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A mild (50f!) night for more NYC Owls: Van Cortlandt Park (Bronx) for Screechers and Great Horneds..

Updated: Mar 1, 2020

King Eider, March 2011 by rdc

17 January 2018

SCHEDULE NOTES! This SUNDAY evening, 21 January (and NOT Saturday night as previously listed) we are meeting at 5pm for an Owl walk at Van Cortlandt Park in the Bronx. For directions to VC Park (Bronx), the Golf Course Parking Lot, see: - For your GPS, the address of the Golf Course: 115 Van Cortlandt Park South, 10471 Bronx. Please don't be late! More details below.

Our bird photos come from Deborah Allen (see her links below), and show birds from NYC taken recently including an Eastern Screech-owl from this past Sunday night's walk at Inwood Hill Park; Dunlin and a Long-tailed Duck at Pelham Bay Park in the Bronx; and Red-bellied Woodpecker and Fox Sparrow in Central Park.

This week's historical notes provide information on (a) the Eastern Screech-owl in NYC in 1905; (b) a March 1922 snippet about the Eastern Screech-owl in Central Park; (c) a 1998 article about an owl walk at Inwood Hill Park, and some natural history observations about the park; (e/f) a marauding owl at night in Douglaston, Queens (1934) that was attacking people...and yes it was an owl, albeit a small one.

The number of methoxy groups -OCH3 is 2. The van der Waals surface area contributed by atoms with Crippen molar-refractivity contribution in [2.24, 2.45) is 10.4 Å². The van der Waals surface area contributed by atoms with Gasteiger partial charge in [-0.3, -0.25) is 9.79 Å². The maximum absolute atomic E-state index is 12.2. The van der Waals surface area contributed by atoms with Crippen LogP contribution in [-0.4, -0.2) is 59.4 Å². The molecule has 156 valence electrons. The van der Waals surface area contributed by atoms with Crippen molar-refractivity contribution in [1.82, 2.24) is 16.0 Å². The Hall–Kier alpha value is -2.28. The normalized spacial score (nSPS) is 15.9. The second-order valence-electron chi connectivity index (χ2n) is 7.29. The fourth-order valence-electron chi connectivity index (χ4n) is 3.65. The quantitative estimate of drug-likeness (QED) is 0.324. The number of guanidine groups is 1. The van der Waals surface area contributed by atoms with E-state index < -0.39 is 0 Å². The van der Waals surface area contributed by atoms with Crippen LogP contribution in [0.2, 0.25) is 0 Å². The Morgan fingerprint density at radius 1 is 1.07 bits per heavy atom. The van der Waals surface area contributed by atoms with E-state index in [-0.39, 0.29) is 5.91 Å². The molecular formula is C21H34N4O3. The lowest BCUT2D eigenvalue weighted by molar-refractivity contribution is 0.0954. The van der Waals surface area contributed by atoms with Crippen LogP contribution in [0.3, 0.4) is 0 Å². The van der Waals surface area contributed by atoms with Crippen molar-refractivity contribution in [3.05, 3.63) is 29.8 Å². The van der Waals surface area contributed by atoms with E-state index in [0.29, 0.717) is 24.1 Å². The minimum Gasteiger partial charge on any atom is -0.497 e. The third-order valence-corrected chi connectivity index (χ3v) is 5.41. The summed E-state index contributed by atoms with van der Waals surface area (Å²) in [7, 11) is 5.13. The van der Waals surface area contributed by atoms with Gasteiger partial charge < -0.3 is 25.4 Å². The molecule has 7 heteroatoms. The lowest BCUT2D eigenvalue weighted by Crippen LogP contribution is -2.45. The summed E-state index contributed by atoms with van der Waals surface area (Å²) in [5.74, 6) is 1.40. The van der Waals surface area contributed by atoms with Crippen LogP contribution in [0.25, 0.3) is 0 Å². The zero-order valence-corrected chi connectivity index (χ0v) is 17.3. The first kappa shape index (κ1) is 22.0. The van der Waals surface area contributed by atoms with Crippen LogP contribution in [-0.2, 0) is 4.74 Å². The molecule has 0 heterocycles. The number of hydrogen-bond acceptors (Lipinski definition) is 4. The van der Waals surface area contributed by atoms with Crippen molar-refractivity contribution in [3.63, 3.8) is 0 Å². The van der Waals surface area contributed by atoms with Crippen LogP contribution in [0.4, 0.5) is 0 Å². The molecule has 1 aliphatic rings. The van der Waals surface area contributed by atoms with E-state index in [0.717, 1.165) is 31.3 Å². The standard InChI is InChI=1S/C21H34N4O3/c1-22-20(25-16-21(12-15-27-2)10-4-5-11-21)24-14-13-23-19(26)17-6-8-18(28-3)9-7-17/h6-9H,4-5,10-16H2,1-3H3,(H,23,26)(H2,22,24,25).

The New York Times published an article on looking for owls, and the author seems to be in favor of people searching for them, and sharing info about their location:

Finally, if you scroll all the way to the end, there is a series of photos showing a Snowy Owl capturing a Clapper Rail in Connecticut. Thank You to Art Gingert for calling these to our attention, and to Tom Sayers the photographer.


Deborah Allen sends Photos of NYC Birds:

Inwood Hill Park:

Eastern Screech-Owl, Sunday January 14, 2018:

Central Park:

Red-bellied Woodpecker, Mugger’s Woods, Sunday January 14, 2018:

Fox Sparrow, Mugger’s Woods, Sunday January 14, 2018:

Pelham Bay Park, Bronx:

Immature Male Long-tailed Duck, Twin Island, Tuesday January 9, 2018:

Link to Deborah Allen photos on Agpix site:

Central Park Eastern Screech-owl watchers - March 2002

Good! Here are the bird walks for early/mid January - each $10

1. Sunday, 21 January - 9:30am - Central Park - Boathouse

2. Sunday, 21 January - 5pm - Eastern Screech-owls of Van Cortlandt Park (Bronx).Meet at: the Van Cortlandt Park Golf Course parking lot (free! and very ample until 10pm).For directions to VC Park (Bronx), the Golf Course Parking Lot, see:

For your GPS the address, the Golf Course: 115 Van Cortlandt Park South, 10471 Bronx